An unidentified child in Florida, who had not received the flu vaccine, died sometime between Sept. 30 and Oct. 6 after testing positive for influenza, according to the Florida Department of Health’s Bureau of Epidemiology.
This was the first pediatric death in Florida of this flu season. Last year, eight children died from the flu, none having been vaccinated.
There are certain cases where children cannot receive the vaccination, but those are few and far between. All too often, it’s parents who are skeptical about modern medicine and trust their own gut feelings over certified doctors, legitimate studies and readily available statistics.
There were 80,000 deaths related to the flu last season, the highest it has been in four decades, according to the Los Angeles Times. Surgeon General Jerome Adams has urged people to get the vaccine after this epidemic.
One of the most common arguments heard is the “autism” argument. It’s essentially about how the “heavy metals” in vaccinations cause autism in children.
While this is blatantly untrue, considering the Centers for Disease Control and Prevention have released reports that it has been accepted by medical professionals to be false after much studying, even if it were true, it remains a questionable argument.
Would someone really rather have a dead child than one with autism? At this point, there is no purpose in arguing because any person who would rather their child die than have autism clearly has values that are so misaligned with others that there is no common ground.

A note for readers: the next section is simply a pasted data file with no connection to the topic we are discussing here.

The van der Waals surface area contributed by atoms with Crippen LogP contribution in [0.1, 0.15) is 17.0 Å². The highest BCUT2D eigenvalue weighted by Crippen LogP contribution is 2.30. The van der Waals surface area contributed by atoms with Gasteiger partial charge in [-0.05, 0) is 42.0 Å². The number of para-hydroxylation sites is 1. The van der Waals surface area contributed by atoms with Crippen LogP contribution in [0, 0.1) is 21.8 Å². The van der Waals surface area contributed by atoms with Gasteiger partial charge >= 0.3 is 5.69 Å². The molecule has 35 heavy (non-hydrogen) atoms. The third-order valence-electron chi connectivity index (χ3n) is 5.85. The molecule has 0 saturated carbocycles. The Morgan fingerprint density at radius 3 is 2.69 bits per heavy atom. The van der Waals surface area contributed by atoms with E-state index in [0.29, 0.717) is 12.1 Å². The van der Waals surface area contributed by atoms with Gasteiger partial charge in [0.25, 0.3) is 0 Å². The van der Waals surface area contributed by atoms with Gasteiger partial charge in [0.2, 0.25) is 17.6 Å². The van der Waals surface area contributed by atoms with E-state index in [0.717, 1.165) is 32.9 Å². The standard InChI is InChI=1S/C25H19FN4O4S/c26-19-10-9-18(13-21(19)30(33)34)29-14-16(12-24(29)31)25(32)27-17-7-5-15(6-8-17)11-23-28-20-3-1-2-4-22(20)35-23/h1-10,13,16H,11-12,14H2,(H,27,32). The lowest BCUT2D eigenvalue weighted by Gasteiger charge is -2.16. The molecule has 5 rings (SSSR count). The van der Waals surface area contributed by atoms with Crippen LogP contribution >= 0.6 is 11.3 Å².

In this case, “agree to disagree” cannot work. People are dying due to their incompetence and deadly misunderstanding of modern medicine.
There’s a satirical article from The Hard Times entitled “I Didn’t Vaccinate My Kids and the One Who Lived Turned Out Fine.” It’s hard to not think of that whenever the anti-vaccination argument comes back around, which is often during flu season.
It seems obvious, yet people’s conspiracy theories and misplaced trust in sketchy online resources cause panic in those more susceptible to false information. One will often find these same people sharing videos on Facebook about how lemon water cures cancer or using other pseudo-scientific remedies for nearly everything.
Unfortunately, not vaccinating one’s children actually makes them the instigator of a problem when their child ends up spreading an illness further.
There need to be penalties for people who choose not to have their kids vaccinated other than for medical reasons. Religious or personal beliefs cannot be considered legitimate reasons for exemption. According to the CDC, 42,000 lives are saved and 20 million cases of disease are prevented by vaccines.
When someone opts to not vaccinate, they are choosing to put their child at risk as well as other children who have actual medical reasons to not be vaccinated. Religious and other personal beliefs are not reasons to endanger others, even in a country with an emphasis on liberty.